Raahi would be five the day after tomorrow. I have been sitting with that thought for more than a few months now. I should be living, talking, walking, running, flying with that reality—her, as a vivacious five-year-old—but, no, all I have is a thought. I run it along the edges of my mind. Once, while walking down the narrow hallway from my bedroom to the kitchen to get a bottle of water, my throat parched from a thirst the seven seas could not quench, I dug for it in the dryness of a desert-like windpipe. I gasped Five, letting out empty hot air, holding on to the walls, nearly crumpling in despair. Air. Empty air. That is all there is. In her place, in place of her name, in the name of her story, in the story of her life.
This is the story of Raahi’s life. A story that is so magical, so larger than life, that her absence dwarfs in comparison, standing merely in stark irony to it. Albeit my love for words, being her storyteller does not come easy to me. I cringe every time various roles are fused into the word mother, in an attempt to define, glorify, celebrate the contributions she makes in raising her child. As Raahi’s mother, I am merely her storyteller. And even when my heart breaks, my tongue stalls, and my fingers go numb, I cannot stop my words from pouring out of me.
Raahi, the explorer. A word in Urdu—not my mother tongue, nor a language I speak—it means a traveler. The word carries within its two syllables the eternity of the journey. Raahi-s don’t settle, the world is their home, its wonders forever unfolding for the wanderer.
The word came to me in the spring of 2006, on an evening I was alone at home. I had had a miscarriage the previous spring, and it had eroded my naïve ability to dream of having a daughter and believe in that dream. Without any context, any backdrop or design, the name Raahi surfaced into the pool of my consciousness that solitary evening, with a suddenness that defied time, and yet with an inevitability that defined it.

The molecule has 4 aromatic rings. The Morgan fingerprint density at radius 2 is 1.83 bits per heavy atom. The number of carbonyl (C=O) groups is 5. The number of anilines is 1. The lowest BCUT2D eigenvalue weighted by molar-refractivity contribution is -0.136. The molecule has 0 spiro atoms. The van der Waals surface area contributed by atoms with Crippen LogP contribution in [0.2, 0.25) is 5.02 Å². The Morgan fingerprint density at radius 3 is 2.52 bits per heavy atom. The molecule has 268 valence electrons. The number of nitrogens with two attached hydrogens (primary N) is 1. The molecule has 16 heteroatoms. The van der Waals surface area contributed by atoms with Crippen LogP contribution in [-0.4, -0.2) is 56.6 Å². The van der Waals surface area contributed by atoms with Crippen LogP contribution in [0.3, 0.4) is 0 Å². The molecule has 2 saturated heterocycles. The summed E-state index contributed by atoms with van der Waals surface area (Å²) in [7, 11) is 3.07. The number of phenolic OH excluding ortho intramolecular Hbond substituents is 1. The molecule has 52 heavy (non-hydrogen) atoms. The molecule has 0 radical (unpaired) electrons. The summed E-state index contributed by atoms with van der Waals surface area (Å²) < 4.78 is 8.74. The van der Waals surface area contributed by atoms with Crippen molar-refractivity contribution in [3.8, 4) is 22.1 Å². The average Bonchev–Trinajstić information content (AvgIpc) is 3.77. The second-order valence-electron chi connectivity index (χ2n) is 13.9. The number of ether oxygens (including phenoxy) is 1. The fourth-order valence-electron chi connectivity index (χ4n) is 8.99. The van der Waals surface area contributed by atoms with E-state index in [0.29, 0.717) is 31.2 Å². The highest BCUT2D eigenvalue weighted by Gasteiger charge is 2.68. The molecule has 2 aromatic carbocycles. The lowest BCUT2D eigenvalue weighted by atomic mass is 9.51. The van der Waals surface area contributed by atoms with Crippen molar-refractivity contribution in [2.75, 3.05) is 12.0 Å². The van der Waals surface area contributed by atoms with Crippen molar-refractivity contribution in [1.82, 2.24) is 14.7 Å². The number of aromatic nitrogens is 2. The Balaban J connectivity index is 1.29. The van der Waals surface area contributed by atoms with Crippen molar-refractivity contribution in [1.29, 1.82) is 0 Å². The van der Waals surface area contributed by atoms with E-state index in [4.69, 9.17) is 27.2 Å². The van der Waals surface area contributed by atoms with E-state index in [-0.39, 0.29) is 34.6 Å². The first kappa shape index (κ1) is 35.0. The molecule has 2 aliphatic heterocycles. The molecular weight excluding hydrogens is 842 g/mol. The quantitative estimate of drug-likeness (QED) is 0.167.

Having lived in five countries in three continents until then, my husband and I were travelers at heart. Our daughter would carry that essence in her name.
Seven years later, on another spring evening, a software programmer friend wrote a message to me. I had just texted her and our other friends that Raahi, our daughter, had arrived the previous day. In her congratulatory message, she added that she loved that my children’s names—Aahir and Raahi—form a numeric code of infinity: where one ends, the other begins. I knew they sounded similar, but I was dumbfounded by the revelation. I asked the nurse for a pen and a paper and wrote the letters in a circle.
The letters held hands, never letting go. My eyes filled, and my heart overflowed.
The date: 25th
One night while playing with numbers with our then-three-year-old son, we realized that connecting our birthdays would be an interesting example of numerical patterns. We found that if one subtracted one number in my husband’s birth date from the other, one would get the date of my son’s birthday. The little boy was thrilled. He then said, “But what about Mommy’s birthday?” Pregnant with Raahi at the time, my husband and I smiled. Maybe, just maybe, she would complete the pattern?
Raahi’s jejunal atresia had been detected weeks before, and the doctors had advised a planned c-section at the completion of the 37th week on the 12th of May. We requested them to schedule it for the 14th, since my birth date is the 3rd. Our little math lover giggled when we told him that Mommy’s birthday would now be connected to his little sister’s just like his was with his father’s.
My water broke unexpectedly on the 25th of April while my husband was in a different town, where he lived for his graduate education. That morning, he flew into town and drove straight to the hospital from the airport for his daughter’s birth. He lay his backpack down in my hospital room, walked up to me, and the first thing he said to me with a smile was, “Don’t worry, five minus two is also three.”